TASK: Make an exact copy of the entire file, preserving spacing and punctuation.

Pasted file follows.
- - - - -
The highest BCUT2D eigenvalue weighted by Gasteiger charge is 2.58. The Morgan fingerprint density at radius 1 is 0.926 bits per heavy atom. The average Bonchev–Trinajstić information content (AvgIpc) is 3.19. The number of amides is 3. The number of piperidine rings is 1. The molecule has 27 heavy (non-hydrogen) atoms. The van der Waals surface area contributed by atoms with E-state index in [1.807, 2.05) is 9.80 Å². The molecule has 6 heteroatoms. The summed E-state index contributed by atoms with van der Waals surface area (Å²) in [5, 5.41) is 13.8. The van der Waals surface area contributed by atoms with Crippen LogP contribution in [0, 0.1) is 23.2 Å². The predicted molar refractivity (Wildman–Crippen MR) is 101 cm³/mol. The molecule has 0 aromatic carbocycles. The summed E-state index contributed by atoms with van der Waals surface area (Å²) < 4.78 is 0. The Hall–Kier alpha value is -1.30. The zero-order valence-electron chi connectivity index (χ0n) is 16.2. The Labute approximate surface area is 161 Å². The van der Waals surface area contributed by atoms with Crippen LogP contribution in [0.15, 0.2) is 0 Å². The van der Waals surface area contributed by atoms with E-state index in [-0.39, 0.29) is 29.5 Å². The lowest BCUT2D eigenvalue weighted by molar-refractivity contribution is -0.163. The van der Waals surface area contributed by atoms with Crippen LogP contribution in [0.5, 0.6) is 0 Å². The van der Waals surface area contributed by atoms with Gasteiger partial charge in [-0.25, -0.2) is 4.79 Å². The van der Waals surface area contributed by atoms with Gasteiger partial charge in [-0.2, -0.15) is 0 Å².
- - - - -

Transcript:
The highest BCUT2D eigenvalue weighted by Gasteiger charge is 2.58. The Morgan fingerprint density at radius 1 is 0.926 bits per heavy atom. The average Bonchev–Trinajstić information content (AvgIpc) is 3.19. The number of amides is 3. The number of piperidine rings is 1. The molecule has 27 heavy (non-hydrogen) atoms. The van der Waals surface area contributed by atoms with E-state index in [1.807, 2.05) is 9.80 Å². The molecule has 6 heteroatoms. The summed E-state index contributed by atoms with van der Waals surface area (Å²) in [5, 5.41) is 13.8. The van der Waals surface area contributed by atoms with Crippen LogP contribution in [0, 0.1) is 23.2 Å². The predicted molar refractivity (Wildman–Crippen MR) is 101 cm³/mol. The molecule has 0 aromatic carbocycles. The summed E-state index contributed by atoms with van der Waals surface area (Å²) < 4.78 is 0. The Hall–Kier alpha value is -1.30. The zero-order valence-electron chi connectivity index (χ0n) is 16.2. The Labute approximate surface area is 161 Å². The van der Waals surface area contributed by atoms with Crippen LogP contribution in [0.15, 0.2) is 0 Å². The van der Waals surface area contributed by atoms with E-state index in [-0.39, 0.29) is 29.5 Å². The lowest BCUT2D eigenvalue weighted by molar-refractivity contribution is -0.163. The van der Waals surface area contributed by atoms with Crippen LogP contribution in [0.5, 0.6) is 0 Å². The van der Waals surface area contributed by atoms with Gasteiger partial charge in [-0.25, -0.2) is 4.79 Å². The van der Waals surface area contributed by atoms with Gasteiger partial charge in [-0.2, -0.15) is 0 Å².